International Recipes and Cooking Around the World


Bauernbrot Recipe (German farmer-style rye bread)

(German farmer-style rye bread)

Average: 4.2 (26 votes)

Authentic-tasting German bread is easier to make than you'd think. Bauernbrot, or farmer's bread, is a hearty rye bread that is the standard loaf in many German homes, especially in the south. It was traditionally made from scratch in farm homes and baked in age-old, wood-fired ovens. It takes a few hours from start to finish, but most of that time is spent resting the dough or baking it. The final product has a dense crumb, full flavor and a chewy crust.

1 large loaf


Dough Starter

  • Bread flour -- 3/4 cup
  • Rye flour -- 3/4 cup
  • Honey or malt syrup -- 3 tablespoons
  • Water, lukewarm -- 1 1/2 cups
  • Instant yeast -- 1/2 teaspoon

Flour mixture

  • Bread flour -- 2 1/2 cups
  • Caraway seeds -- 2 tablespoons
  • Salt -- 1 1/2 teaspoons
  • Instant yeast -- 1/2 teaspoon
  • Oil -- 1 tablespoon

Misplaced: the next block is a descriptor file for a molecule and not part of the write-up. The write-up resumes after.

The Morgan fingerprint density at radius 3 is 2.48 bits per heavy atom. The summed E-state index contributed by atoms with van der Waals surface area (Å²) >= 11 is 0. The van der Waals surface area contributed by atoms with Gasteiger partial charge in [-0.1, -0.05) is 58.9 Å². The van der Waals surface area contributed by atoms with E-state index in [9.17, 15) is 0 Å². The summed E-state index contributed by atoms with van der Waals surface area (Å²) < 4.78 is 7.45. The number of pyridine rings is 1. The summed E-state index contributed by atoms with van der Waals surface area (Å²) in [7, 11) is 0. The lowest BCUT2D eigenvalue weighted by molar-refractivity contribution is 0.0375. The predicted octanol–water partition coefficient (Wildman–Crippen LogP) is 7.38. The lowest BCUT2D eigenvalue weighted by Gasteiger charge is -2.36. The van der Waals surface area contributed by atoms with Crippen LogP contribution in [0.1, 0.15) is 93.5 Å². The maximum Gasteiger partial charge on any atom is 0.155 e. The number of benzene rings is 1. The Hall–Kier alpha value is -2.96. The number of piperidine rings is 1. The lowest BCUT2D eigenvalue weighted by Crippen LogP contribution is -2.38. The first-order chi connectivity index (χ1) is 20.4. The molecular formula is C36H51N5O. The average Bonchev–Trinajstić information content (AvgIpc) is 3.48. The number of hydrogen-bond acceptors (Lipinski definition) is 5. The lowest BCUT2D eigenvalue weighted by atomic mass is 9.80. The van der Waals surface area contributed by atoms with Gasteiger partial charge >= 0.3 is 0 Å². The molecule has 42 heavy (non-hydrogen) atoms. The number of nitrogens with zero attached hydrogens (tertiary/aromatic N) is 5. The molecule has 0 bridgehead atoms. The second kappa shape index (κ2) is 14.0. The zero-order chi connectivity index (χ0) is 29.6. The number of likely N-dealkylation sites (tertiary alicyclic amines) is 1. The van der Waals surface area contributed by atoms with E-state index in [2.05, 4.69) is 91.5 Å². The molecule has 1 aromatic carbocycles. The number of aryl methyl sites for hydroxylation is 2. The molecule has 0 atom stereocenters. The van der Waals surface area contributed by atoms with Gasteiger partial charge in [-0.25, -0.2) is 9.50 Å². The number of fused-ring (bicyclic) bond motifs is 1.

• Cornmeal -- for the baking tray


  1. Add the ingredients for the starter to a large bowl and mix together until smooth. Set aside for 10 minutes for the yeast to activate.
  2. While the starter is resting, mix together the remaining ingredients except for the oil and cornmeal. Pour the flour mixture over the starter. Do not stir. Cover with plastic wrap or a clean towel and set aside for at least two hours and up to five hours. The starter will bubble up through the flour mixture.
  3. Add the oil to the flour mixture and use a wooden spoon to stir the flour mixture into the starter. As the mixture comes together, remove the dough to a lightly floured work surface and knead for about 10 minutes, or until smooth and elastic. The dough might be a little sticky. Knead in just enough extra flour to keep the dough from sticking to your hands.